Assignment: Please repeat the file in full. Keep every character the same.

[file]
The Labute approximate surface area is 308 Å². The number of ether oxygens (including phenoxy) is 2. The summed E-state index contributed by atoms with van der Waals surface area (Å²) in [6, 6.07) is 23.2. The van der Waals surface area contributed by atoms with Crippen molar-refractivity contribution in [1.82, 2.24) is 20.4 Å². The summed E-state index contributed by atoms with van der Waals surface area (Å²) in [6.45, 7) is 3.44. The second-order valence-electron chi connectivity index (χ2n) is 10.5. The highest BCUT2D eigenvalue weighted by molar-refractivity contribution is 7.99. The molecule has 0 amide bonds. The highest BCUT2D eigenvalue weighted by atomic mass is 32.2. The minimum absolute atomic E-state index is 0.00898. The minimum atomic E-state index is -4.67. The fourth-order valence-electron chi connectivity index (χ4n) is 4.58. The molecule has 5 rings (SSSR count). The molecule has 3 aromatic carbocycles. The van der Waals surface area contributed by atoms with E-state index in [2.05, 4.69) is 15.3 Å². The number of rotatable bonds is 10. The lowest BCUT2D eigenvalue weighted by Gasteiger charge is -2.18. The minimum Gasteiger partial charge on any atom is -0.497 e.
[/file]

The Labute approximate surface area is 308 Å². The number of ether oxygens (including phenoxy) is 2. The summed E-state index contributed by atoms with van der Waals surface area (Å²) in [6, 6.07) is 23.2. The van der Waals surface area contributed by atoms with Crippen molar-refractivity contribution in [1.82, 2.24) is 20.4 Å². The summed E-state index contributed by atoms with van der Waals surface area (Å²) in [6.45, 7) is 3.44. The second-order valence-electron chi connectivity index (χ2n) is 10.5. The highest BCUT2D eigenvalue weighted by molar-refractivity contribution is 7.99. The molecule has 0 amide bonds. The highest BCUT2D eigenvalue weighted by atomic mass is 32.2. The minimum absolute atomic E-state index is 0.00898. The minimum atomic E-state index is -4.67. The fourth-order valence-electron chi connectivity index (χ4n) is 4.58. The molecule has 5 rings (SSSR count). The molecule has 3 aromatic carbocycles. The van der Waals surface area contributed by atoms with E-state index in [2.05, 4.69) is 15.3 Å². The number of rotatable bonds is 10. The lowest BCUT2D eigenvalue weighted by Gasteiger charge is -2.18. The minimum Gasteiger partial charge on any atom is -0.497 e.